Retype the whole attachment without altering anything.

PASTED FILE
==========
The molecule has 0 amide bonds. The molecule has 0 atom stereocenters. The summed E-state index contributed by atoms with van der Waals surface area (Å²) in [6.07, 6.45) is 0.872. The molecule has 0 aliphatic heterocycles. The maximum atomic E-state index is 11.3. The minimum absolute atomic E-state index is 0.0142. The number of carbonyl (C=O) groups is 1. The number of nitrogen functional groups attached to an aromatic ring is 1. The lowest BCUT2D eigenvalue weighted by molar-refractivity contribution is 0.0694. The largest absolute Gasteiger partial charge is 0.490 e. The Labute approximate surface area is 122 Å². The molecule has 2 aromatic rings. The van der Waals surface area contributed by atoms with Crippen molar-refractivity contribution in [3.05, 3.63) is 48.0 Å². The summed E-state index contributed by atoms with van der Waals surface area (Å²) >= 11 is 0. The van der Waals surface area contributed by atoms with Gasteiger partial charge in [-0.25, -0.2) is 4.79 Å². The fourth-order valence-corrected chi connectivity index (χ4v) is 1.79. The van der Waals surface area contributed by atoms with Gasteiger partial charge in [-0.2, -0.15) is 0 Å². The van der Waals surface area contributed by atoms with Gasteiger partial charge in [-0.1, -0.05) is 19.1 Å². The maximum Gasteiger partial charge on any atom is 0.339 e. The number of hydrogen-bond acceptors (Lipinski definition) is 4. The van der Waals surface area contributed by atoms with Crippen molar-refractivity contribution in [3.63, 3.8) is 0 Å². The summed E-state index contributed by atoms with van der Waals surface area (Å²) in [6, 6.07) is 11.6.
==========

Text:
The molecule has 0 amide bonds. The molecule has 0 atom stereocenters. The summed E-state index contributed by atoms with van der Waals surface area (Å²) in [6.07, 6.45) is 0.872. The molecule has 0 aliphatic heterocycles. The maximum atomic E-state index is 11.3. The minimum absolute atomic E-state index is 0.0142. The number of carbonyl (C=O) groups is 1. The number of nitrogen functional groups attached to an aromatic ring is 1. The lowest BCUT2D eigenvalue weighted by molar-refractivity contribution is 0.0694. The largest absolute Gasteiger partial charge is 0.490 e. The Labute approximate surface area is 122 Å². The molecule has 2 aromatic rings. The van der Waals surface area contributed by atoms with Crippen molar-refractivity contribution in [3.05, 3.63) is 48.0 Å². The summed E-state index contributed by atoms with van der Waals surface area (Å²) >= 11 is 0. The van der Waals surface area contributed by atoms with Gasteiger partial charge in [-0.25, -0.2) is 4.79 Å². The fourth-order valence-corrected chi connectivity index (χ4v) is 1.79. The van der Waals surface area contributed by atoms with Gasteiger partial charge in [-0.2, -0.15) is 0 Å². The van der Waals surface area contributed by atoms with Gasteiger partial charge in [-0.1, -0.05) is 19.1 Å². The maximum Gasteiger partial charge on any atom is 0.339 e. The number of hydrogen-bond acceptors (Lipinski definition) is 4. The van der Waals surface area contributed by atoms with Crippen molar-refractivity contribution in [3.63, 3.8) is 0 Å². The summed E-state index contributed by atoms with van der Waals surface area (Å²) in [6, 6.07) is 11.6.